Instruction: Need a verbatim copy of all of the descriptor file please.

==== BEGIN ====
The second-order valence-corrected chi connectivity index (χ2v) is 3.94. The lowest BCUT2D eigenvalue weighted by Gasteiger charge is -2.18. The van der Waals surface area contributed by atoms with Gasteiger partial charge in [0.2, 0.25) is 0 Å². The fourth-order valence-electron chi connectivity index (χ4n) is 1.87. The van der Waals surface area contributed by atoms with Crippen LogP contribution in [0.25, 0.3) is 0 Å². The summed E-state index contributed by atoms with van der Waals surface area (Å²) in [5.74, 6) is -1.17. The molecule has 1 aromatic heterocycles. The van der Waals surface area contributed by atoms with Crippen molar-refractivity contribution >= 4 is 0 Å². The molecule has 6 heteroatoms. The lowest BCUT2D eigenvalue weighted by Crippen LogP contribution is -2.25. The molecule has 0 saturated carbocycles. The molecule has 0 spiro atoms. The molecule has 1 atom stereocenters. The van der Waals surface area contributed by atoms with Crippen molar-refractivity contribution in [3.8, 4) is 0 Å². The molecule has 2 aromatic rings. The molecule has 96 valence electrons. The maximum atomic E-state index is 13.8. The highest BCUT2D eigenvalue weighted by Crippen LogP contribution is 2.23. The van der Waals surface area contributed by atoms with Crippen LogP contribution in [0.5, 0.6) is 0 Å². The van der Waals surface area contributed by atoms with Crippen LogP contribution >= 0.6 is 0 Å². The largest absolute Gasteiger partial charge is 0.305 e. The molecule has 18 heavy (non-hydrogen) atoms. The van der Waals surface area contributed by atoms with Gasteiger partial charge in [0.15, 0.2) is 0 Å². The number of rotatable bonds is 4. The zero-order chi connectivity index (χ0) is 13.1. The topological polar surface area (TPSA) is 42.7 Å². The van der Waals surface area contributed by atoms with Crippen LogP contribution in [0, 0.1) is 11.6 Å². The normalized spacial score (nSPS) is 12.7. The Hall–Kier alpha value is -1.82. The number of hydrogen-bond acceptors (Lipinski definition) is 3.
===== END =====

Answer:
The second-order valence-corrected chi connectivity index (χ2v) is 3.94. The lowest BCUT2D eigenvalue weighted by Gasteiger charge is -2.18. The van der Waals surface area contributed by atoms with Gasteiger partial charge in [0.2, 0.25) is 0 Å². The fourth-order valence-electron chi connectivity index (χ4n) is 1.87. The van der Waals surface area contributed by atoms with Crippen LogP contribution in [0.25, 0.3) is 0 Å². The summed E-state index contributed by atoms with van der Waals surface area (Å²) in [5.74, 6) is -1.17. The molecule has 1 aromatic heterocycles. The van der Waals surface area contributed by atoms with Crippen molar-refractivity contribution >= 4 is 0 Å². The molecule has 6 heteroatoms. The lowest BCUT2D eigenvalue weighted by Crippen LogP contribution is -2.25. The molecule has 0 saturated carbocycles. The molecule has 0 spiro atoms. The molecule has 1 atom stereocenters. The van der Waals surface area contributed by atoms with Crippen molar-refractivity contribution in [3.8, 4) is 0 Å². The molecule has 2 aromatic rings. The molecule has 96 valence electrons. The maximum atomic E-state index is 13.8. The highest BCUT2D eigenvalue weighted by Crippen LogP contribution is 2.23. The van der Waals surface area contributed by atoms with Crippen LogP contribution in [0.5, 0.6) is 0 Å². The van der Waals surface area contributed by atoms with Crippen LogP contribution >= 0.6 is 0 Å². The largest absolute Gasteiger partial charge is 0.305 e. The molecule has 18 heavy (non-hydrogen) atoms. The van der Waals surface area contributed by atoms with Gasteiger partial charge in [0.15, 0.2) is 0 Å². The number of rotatable bonds is 4. The zero-order chi connectivity index (χ0) is 13.1. The topological polar surface area (TPSA) is 42.7 Å². The van der Waals surface area contributed by atoms with Crippen LogP contribution in [0, 0.1) is 11.6 Å². The normalized spacial score (nSPS) is 12.7. The Hall–Kier alpha value is -1.82. The number of hydrogen-bond acceptors (Lipinski definition) is 3.